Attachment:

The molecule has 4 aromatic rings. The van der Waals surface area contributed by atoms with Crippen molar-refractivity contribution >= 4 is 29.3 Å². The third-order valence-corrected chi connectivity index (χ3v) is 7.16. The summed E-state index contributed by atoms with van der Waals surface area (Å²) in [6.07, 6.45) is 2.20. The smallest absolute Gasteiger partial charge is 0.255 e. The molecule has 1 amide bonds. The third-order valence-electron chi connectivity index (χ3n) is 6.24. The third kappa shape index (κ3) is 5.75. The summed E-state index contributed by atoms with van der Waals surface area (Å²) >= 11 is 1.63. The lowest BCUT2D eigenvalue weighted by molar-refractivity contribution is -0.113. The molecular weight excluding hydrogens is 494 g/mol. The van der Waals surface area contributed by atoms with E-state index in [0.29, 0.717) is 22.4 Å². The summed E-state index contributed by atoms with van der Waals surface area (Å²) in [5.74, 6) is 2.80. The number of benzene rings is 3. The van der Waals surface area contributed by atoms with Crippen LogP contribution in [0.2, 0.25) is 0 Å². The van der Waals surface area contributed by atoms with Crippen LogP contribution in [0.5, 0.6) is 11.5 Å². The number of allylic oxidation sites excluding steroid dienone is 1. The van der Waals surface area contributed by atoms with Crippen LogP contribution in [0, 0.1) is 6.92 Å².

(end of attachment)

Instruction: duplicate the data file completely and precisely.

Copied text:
The molecule has 4 aromatic rings. The van der Waals surface area contributed by atoms with Crippen molar-refractivity contribution >= 4 is 29.3 Å². The third-order valence-corrected chi connectivity index (χ3v) is 7.16. The summed E-state index contributed by atoms with van der Waals surface area (Å²) in [6.07, 6.45) is 2.20. The smallest absolute Gasteiger partial charge is 0.255 e. The molecule has 1 amide bonds. The third-order valence-electron chi connectivity index (χ3n) is 6.24. The third kappa shape index (κ3) is 5.75. The summed E-state index contributed by atoms with van der Waals surface area (Å²) >= 11 is 1.63. The lowest BCUT2D eigenvalue weighted by molar-refractivity contribution is -0.113. The molecular weight excluding hydrogens is 494 g/mol. The van der Waals surface area contributed by atoms with E-state index in [0.29, 0.717) is 22.4 Å². The summed E-state index contributed by atoms with van der Waals surface area (Å²) in [5.74, 6) is 2.80. The number of benzene rings is 3. The van der Waals surface area contributed by atoms with Crippen LogP contribution in [0.2, 0.25) is 0 Å². The van der Waals surface area contributed by atoms with Crippen LogP contribution in [0.5, 0.6) is 11.5 Å². The number of allylic oxidation sites excluding steroid dienone is 1. The van der Waals surface area contributed by atoms with Crippen LogP contribution in [0, 0.1) is 6.92 Å².